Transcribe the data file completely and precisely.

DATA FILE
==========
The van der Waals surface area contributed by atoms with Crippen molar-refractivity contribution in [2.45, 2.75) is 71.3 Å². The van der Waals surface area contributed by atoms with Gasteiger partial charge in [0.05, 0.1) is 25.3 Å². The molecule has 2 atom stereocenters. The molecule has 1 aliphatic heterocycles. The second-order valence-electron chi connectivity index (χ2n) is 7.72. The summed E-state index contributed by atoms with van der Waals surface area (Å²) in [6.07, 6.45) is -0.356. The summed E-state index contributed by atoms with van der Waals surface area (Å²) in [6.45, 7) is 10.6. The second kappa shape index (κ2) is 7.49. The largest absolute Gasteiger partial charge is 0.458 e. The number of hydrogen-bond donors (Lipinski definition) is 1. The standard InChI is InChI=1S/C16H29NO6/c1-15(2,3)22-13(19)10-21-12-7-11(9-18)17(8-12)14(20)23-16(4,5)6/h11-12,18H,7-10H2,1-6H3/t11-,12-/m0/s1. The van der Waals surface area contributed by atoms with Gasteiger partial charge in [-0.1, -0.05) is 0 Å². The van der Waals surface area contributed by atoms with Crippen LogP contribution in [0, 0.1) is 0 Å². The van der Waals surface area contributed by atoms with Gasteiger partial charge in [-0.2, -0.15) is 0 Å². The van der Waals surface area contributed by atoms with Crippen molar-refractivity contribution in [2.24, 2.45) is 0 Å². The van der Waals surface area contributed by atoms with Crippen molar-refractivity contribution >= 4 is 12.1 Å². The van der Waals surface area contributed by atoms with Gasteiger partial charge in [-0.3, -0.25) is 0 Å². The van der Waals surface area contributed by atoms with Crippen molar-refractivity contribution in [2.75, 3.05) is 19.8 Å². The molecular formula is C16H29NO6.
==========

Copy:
The van der Waals surface area contributed by atoms with Crippen molar-refractivity contribution in [2.45, 2.75) is 71.3 Å². The van der Waals surface area contributed by atoms with Gasteiger partial charge in [0.05, 0.1) is 25.3 Å². The molecule has 2 atom stereocenters. The molecule has 1 aliphatic heterocycles. The second-order valence-electron chi connectivity index (χ2n) is 7.72. The summed E-state index contributed by atoms with van der Waals surface area (Å²) in [6.07, 6.45) is -0.356. The summed E-state index contributed by atoms with van der Waals surface area (Å²) in [6.45, 7) is 10.6. The second kappa shape index (κ2) is 7.49. The largest absolute Gasteiger partial charge is 0.458 e. The number of hydrogen-bond donors (Lipinski definition) is 1. The standard InChI is InChI=1S/C16H29NO6/c1-15(2,3)22-13(19)10-21-12-7-11(9-18)17(8-12)14(20)23-16(4,5)6/h11-12,18H,7-10H2,1-6H3/t11-,12-/m0/s1. The van der Waals surface area contributed by atoms with Gasteiger partial charge in [-0.1, -0.05) is 0 Å². The van der Waals surface area contributed by atoms with Crippen LogP contribution in [0, 0.1) is 0 Å². The van der Waals surface area contributed by atoms with Gasteiger partial charge in [-0.2, -0.15) is 0 Å². The van der Waals surface area contributed by atoms with Crippen molar-refractivity contribution in [2.24, 2.45) is 0 Å². The van der Waals surface area contributed by atoms with Crippen molar-refractivity contribution >= 4 is 12.1 Å². The van der Waals surface area contributed by atoms with Gasteiger partial charge in [-0.3, -0.25) is 0 Å². The van der Waals surface area contributed by atoms with Crippen molar-refractivity contribution in [2.75, 3.05) is 19.8 Å². The molecular formula is C16H29NO6.